© St. Petersburg Times, published September 11, 2002
TAMPA -- Voters appeared ready to send two newcomers to a runoff and left an incumbent watching late returns Tuesday in two separate Hillsborough County School Board races.
Two-term incumbent Carolyn Bricklemyer held a clear lead in the race for the District 6 countywide seat against substitute teacher Melissa Hernandez and corporate trainer Lynn Isaacson. But Bricklemyer needed 50 percent of the vote to avoid a runoff.
In the contest for District 4 in eastern Hillsborough, parent activist Jennifer Faliero was ahead in the four-candidate race to replace Plant City board member Joe Newsome, who is retiring after 24 years.
The top vote-getters will face each other in the Nov. 5 general election.
Despite running a low-key campaign, Bricklemyer, 55, enjoyed widespread support and ample funds after serving eight years on the board.
The South Tampa resident raised about $19,000 from supporters, who included local builders and educators. Her opponents raised $3,000 each.
Bricklemyer said she met with a lot of people throughout the campaign.
"The general feeling I was getting was that we were moving in the right direction," said Bricklemyer. Bricklemyer said she plans to focus on improving internal communication, sticking with the strategic plan and helping the district implement its voluntary desegregation plan in 2004.
Both Hernandez and Isaacson, parents of school-age children, faulted the district in the campaign for wasteful spending.
"I'm just a parent trying to make a difference," said Isaacson, a Town 'N Country resident who once taught kindergarten at a private school.
In District 4, four political newcomers battled it out to replace Newsome.
But late Tuesday, Faliero, 39, was outpacing retired administrator Larry Martin of Plant City, engineer Cliff Roberts of Lithia and retired school administrator John Werner of Seffner in a tight race.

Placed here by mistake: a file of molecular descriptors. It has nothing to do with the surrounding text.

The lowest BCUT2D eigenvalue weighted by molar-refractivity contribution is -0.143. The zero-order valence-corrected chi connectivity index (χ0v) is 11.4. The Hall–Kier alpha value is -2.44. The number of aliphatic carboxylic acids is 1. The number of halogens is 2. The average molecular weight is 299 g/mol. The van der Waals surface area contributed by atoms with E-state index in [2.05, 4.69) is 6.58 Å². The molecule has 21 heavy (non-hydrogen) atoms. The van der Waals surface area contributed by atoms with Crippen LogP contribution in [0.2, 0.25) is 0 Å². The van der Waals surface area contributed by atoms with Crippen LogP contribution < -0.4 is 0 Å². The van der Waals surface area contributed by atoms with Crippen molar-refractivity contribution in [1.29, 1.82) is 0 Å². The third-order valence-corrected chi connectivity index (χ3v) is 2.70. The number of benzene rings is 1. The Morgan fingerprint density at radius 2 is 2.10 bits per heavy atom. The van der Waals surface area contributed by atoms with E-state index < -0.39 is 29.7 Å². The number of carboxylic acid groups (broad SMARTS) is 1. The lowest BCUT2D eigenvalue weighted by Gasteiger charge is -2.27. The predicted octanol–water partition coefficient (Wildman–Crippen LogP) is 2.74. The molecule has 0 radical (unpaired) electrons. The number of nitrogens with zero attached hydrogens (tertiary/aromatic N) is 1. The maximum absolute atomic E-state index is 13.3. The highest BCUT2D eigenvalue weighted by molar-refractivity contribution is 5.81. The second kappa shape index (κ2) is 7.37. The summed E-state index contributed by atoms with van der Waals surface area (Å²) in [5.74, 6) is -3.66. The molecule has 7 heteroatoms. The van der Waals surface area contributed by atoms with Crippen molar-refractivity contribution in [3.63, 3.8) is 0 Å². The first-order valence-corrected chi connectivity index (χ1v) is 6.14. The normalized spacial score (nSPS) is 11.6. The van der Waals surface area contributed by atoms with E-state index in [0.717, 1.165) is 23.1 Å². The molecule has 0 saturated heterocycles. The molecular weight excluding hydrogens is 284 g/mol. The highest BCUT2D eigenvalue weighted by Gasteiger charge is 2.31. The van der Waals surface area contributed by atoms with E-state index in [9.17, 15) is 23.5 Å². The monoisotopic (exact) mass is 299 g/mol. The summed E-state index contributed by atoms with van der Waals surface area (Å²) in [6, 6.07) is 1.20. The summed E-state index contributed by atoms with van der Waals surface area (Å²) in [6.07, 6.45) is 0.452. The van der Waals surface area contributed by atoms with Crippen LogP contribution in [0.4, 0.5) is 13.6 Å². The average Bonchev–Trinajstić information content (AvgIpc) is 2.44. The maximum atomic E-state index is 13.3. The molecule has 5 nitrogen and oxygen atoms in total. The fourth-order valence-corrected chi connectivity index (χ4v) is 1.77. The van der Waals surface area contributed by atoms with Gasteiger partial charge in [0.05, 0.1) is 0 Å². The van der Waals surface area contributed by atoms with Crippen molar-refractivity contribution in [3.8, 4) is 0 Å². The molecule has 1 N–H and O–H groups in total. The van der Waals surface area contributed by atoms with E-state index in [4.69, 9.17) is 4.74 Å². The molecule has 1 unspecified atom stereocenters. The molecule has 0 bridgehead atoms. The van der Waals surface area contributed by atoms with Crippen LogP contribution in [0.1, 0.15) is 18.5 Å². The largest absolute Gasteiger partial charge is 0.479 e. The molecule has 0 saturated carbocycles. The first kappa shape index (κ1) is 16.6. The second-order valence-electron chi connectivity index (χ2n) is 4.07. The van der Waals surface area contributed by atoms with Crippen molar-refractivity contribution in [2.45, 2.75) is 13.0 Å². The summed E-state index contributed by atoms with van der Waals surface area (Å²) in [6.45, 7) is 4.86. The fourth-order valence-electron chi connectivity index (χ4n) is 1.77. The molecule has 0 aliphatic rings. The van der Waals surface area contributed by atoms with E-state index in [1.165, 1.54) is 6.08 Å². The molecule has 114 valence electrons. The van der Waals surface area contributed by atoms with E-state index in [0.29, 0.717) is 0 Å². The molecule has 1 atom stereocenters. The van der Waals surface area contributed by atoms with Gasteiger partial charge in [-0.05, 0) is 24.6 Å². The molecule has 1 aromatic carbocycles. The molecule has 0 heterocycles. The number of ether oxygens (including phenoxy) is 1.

It was a race with all candidates claiming hundreds of their signs were stolen and raising questions about their opponents.
Faliero, a homemaker with two children at Buckhorn Elementary, made headlines after filing a state complaint against Martin. She said many of his campaign signs lacked the word "for" between his name and the seat he sought.
Throughout her campaign, she emphasized that development needs to be curbed in areas where schools are overcrowded. She also said the board needs a makeover.
Faliero raised less money than any of her opponents: only $4,200. She relied on her experience as a member of the Buckhorn PTA.
Martin campaigned on his 39-year career in the school district and raised $33,000, more than his opponents combined.
"I think the voters are going to speak," said Martin, 68. "We had a lot of people and we worked real hard."
Martin said he would like to improve teacher attendance, give schools more control over their funds and decentralize some of the district's administration.
The District 2 seat, which was not on the ballot, was decided after incumbent Candy Olson received no opposition. It is her third term on the board.
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